Unfortunately, in the past, there were few occurrences of malicious applications in the Android official market itself which had the outcome of Google’s Bouncer, a behavioural scanner. Even though malware writers can upload their malware package in the third party markets for Android, with the advancement in the security measures, such as Google’s Bouncer, the detection techniques involved by the mobile security products and last but not the least because of the smartphone user’s awareness on malware propagation methods, malware writers are forced to discover a new route that serves them to evade detection techniques and successfully execute their malicious code.
In the past, many Android malware required root access (administrative power) to execute the desired malefide functions on the victim’s device. For instance, Android.Droiddream involves the exploits Exploid or RageAgainsttheCage to exploit the vulnerability in the Android OS to attain root access. Notably, in the recent past, malware authors engage exploitation of the OS vulnerability increasingly to run their piece of malware and they are seen to target other functionalities in the OS apart from the root access.
The saying that popularity brings in the danger of threats holds good for Google’s Android as well. Exploiting vulnerability in any OS stands as one of the best possible ways for malware authors to achieve privilege escalation or DoS.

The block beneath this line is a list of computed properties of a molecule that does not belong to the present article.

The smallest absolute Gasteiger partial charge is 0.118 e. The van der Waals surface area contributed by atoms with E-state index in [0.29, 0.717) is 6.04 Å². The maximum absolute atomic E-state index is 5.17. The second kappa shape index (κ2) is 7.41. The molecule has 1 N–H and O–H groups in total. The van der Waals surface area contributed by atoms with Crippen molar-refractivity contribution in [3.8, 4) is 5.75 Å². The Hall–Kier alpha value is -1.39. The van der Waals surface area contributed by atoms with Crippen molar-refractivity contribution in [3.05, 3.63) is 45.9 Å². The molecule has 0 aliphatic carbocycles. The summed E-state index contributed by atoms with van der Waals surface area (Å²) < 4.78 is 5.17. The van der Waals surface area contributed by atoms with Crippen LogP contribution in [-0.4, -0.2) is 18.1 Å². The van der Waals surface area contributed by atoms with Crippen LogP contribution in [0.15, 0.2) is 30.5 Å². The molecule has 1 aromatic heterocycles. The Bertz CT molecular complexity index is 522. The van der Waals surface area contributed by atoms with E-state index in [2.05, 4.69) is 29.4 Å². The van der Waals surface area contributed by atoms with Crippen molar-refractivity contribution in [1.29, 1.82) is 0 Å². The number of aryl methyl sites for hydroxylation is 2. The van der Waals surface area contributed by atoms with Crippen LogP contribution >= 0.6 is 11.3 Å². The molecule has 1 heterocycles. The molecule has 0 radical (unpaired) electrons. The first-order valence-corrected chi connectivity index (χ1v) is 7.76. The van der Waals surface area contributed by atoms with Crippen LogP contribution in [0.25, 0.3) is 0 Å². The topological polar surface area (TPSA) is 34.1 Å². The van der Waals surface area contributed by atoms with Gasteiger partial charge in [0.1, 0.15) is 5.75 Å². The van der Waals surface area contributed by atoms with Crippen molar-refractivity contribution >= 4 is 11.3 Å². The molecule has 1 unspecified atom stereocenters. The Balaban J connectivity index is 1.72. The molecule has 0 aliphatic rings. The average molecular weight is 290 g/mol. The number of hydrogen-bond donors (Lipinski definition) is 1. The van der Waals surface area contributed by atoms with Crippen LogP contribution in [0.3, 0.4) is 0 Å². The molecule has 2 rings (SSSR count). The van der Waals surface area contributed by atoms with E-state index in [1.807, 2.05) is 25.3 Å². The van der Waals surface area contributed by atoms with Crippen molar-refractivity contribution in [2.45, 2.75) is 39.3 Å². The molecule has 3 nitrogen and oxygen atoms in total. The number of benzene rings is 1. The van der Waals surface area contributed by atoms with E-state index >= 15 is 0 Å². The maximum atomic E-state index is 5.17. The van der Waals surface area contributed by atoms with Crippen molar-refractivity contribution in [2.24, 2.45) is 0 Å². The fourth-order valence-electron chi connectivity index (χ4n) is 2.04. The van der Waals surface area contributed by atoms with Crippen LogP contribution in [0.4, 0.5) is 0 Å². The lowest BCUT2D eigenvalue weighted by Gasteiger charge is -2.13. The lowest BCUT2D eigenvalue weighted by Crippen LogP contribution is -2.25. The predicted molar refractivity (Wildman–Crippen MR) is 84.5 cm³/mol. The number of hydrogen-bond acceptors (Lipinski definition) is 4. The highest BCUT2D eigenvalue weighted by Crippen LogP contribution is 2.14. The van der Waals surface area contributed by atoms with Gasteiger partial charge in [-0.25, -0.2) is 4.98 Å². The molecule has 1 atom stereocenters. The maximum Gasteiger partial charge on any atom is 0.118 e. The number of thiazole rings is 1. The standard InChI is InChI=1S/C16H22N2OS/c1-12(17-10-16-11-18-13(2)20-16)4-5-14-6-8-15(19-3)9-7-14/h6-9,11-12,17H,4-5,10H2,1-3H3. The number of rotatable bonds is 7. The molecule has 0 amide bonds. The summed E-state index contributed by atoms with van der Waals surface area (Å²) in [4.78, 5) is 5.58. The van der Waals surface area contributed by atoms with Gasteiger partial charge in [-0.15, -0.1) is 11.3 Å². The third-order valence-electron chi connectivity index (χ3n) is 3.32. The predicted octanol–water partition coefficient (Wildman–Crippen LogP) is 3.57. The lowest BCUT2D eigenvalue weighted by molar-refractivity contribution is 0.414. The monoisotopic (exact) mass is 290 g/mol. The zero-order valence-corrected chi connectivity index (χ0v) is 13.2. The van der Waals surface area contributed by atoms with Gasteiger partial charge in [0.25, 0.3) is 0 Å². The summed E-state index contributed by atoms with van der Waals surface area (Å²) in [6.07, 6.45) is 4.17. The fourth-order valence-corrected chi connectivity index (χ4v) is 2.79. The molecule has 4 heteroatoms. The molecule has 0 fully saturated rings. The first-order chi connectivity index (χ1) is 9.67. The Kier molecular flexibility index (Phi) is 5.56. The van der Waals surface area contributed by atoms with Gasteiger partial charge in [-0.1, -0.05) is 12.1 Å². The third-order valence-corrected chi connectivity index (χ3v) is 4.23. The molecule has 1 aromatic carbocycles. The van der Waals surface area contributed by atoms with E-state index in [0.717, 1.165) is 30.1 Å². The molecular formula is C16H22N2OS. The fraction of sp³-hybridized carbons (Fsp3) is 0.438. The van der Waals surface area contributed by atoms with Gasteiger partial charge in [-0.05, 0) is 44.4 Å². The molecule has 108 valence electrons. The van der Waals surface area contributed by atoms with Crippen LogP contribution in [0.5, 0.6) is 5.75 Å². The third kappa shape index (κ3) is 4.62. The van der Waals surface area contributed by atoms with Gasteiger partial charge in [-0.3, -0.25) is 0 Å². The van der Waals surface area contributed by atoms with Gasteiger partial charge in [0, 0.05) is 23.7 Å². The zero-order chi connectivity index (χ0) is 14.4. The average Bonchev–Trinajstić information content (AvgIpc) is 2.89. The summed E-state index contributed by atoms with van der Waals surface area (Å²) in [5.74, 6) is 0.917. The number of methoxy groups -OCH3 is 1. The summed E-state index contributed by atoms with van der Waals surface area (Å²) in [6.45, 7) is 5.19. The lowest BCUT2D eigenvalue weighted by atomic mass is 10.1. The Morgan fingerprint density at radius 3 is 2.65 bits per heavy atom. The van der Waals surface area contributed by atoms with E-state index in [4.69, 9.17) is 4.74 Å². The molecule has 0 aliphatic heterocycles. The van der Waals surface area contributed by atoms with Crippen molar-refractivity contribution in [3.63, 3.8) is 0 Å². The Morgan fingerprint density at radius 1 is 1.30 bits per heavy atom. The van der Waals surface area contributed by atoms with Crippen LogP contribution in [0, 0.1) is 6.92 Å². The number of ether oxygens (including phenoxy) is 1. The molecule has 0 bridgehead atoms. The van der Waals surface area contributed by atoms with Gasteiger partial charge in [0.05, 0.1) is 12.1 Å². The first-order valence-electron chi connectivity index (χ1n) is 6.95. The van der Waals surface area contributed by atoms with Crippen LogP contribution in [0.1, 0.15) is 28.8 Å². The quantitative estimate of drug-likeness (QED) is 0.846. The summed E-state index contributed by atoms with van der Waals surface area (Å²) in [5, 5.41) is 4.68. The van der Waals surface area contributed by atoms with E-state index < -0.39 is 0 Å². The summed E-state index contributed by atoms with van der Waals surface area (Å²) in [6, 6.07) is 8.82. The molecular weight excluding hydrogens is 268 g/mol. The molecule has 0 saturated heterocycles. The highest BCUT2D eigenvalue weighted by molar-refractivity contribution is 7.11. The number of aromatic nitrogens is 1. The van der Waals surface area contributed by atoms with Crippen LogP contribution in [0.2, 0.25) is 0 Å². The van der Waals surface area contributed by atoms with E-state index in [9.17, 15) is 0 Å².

Figure 1 below represents the count of major Android Vulnerability year on year since 20091.
Figure 1: Android Vulnerabilities by year till November 2013
The Vulnerabilities listed above were exploited to cause any adverse effects from remote code execution to denial of service attack.
Figure 2 shows the effects of exploitation of Android vulnerabilities
Figure 2: Exploitation Effects
Data from the above chart depicts that many of the exploitations are aimed at either remote code execution or performing denial of service. Malware authors may exploit one or a combination of these known vulnerabilities to reach their goal. The same example Android.Droiddream can be quoted here again for the exploitation of privilege escalation vulnerability.
The table below describes a few of the major security vulnerabilities and their security impact on the mobile device.
|CVE-2013-4787||Code Execution||Master Key Vulnerability – flaw in cryptographic check for application’s signatures|
|CVE-2012-6301||DoS||Browser application in android 4.0.3 allows remote attackers to cause DoS (application crash)|
|CVE-2012-4222||DoS||KGSL kernel mode driver for Android allows remote attacker to cause Denial Of Service through Null pointer dereference|
|Integer overflow in DIAG kernel mode driver allows remote attacker to cause either DoS attack or remote code execution|
|DIAG kernel mode driver allows remote attacker to cause DoS/remote code execution by incorrect pointer dereference|